Source: University of Vienna: Sudarśana's Worship at the Royal Court According to the Ahirbudhnyasaṃhitā

Dṛṣṭvā (दृष्ट्वा) refers to “having seen”, according to the Ahirbudhnyasaṃhitā, belonging to the Pāñcarātra tradition which deals with theology, rituals, iconography, narrative mythology and others.—Accordingly, “[...] If the female Demon born of the enemy’s aggressive ritual takes possession of the King, the latter would die on the spot just after having seen (dṛṣṭvā) her, there is no doubt about that. [The King’s] sons, ministers, chief Queen as well as the city itself, the Demoness, clad in a garland of flames, destroys everything in just a second”.

Pancaratra book cover
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Pancaratra (पाञ्चरात्र, pāñcarātra) represents a tradition of Hinduism where Narayana is revered and worshipped. Closeley related to Vaishnavism, the Pancaratra literature includes various Agamas and tantras incorporating many Vaishnava philosophies.

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Shaktism (Shakta philosophy)

Source: Google Books: Manthanabhairavatantram

Dṛṣṭvā (दृष्ट्वा) refers to “seeing” (the lord), according to the Kularatnoddyota verse 2.21-27.—Accordingly, “[...]  O Bhairavī, once the lord had made the three vessels (pātratraya) in this sequence, he worshipped the Wheel by acting (freely) as he desired. Seeing (dṛṣṭvā) the Lord of the Wheel within the Wheel intent on worship, the Supreme goddess, her mind full of humility, asked (him): ‘O god and lord, what is worshipped in the great union that arouses great wonder with (all this) great heap of sacrificial substances and the divine wheels that generate great bliss? Śrīnātha, if you do (indeed) bestow boons tell (me this) by (your) grace’”.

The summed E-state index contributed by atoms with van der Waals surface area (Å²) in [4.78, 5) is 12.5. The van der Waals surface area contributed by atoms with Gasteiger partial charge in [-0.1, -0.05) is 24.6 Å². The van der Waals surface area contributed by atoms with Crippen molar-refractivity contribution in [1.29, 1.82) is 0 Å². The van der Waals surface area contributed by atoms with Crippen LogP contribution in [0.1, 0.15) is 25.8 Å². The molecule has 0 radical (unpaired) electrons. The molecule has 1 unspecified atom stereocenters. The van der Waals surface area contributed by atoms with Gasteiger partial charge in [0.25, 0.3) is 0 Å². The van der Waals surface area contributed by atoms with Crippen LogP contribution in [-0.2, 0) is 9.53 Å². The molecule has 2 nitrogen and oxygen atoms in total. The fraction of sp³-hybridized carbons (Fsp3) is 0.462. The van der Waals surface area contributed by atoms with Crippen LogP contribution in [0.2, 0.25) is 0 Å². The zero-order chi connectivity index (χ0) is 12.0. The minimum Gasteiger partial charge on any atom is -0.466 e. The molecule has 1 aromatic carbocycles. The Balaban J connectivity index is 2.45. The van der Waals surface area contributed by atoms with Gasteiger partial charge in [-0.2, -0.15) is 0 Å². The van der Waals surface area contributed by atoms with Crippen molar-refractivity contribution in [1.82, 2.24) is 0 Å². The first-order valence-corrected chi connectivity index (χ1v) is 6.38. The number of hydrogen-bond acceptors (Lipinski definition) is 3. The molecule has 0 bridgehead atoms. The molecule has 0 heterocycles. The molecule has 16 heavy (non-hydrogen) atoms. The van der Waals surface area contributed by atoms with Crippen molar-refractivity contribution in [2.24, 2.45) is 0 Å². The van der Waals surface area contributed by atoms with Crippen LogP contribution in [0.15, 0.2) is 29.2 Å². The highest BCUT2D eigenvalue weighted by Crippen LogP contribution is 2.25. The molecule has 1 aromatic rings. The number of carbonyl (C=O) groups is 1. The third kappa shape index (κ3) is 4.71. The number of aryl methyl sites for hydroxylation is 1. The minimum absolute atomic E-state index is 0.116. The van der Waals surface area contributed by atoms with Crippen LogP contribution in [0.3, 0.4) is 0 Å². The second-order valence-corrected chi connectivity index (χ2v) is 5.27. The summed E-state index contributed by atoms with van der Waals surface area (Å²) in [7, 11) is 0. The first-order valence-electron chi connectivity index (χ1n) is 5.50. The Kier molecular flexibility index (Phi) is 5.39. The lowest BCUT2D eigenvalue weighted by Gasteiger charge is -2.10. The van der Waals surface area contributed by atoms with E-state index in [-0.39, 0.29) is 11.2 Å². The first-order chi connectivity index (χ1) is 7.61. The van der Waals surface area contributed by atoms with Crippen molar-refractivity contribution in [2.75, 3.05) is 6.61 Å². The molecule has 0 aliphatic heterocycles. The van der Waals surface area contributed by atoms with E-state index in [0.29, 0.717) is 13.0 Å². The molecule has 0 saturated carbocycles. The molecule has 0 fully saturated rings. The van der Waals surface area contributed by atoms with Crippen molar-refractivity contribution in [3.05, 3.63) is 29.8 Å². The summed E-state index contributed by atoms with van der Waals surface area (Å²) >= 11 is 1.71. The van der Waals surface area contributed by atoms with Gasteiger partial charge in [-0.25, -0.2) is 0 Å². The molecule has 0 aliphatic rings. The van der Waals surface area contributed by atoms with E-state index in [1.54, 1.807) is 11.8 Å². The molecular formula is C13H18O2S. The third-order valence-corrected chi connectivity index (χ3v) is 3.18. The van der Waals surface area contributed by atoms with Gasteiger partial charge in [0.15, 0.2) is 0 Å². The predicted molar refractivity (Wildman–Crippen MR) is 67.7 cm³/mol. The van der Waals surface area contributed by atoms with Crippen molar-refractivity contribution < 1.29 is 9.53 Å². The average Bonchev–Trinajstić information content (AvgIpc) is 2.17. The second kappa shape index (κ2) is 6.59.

Shaktism book cover
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Shakta (शाक्त, śākta) or Shaktism (śāktism) represents a tradition of Hinduism where the Goddess (Devi) is revered and worshipped. Shakta literature includes a range of scriptures, including various Agamas and Tantras, although its roots may be traced back to the Vedas.

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Purana and Itihasa (epic history)

[«previous next»] — Drishtva in Purana glossary
Source: archive.org: Shiva Purana - English Translation

Dṛṣṭvā (दृष्ट्वा) refers to “having seen (a person)”, according to the Śivapurāṇa 2.3.28 (“Description of the fraudulent words of the Brahmacārin”).—Accordingly, as Pārvatī said to Śiva (in guise of a Brahmacārin): “[...]  If, out of ignorance of His reality, any one were to discredit Śiva, his merit hoarded ever since birth becomes reduced to ashes. You have censured Śiva of immeasurable splendour and I have worshiped you, hence I have become sinful. On seeing (dṛṣṭvā) a person who hates Śiva one should take bath along with one’s clothes. On seeing a person who hates Śiva one should perform expiatory rites”.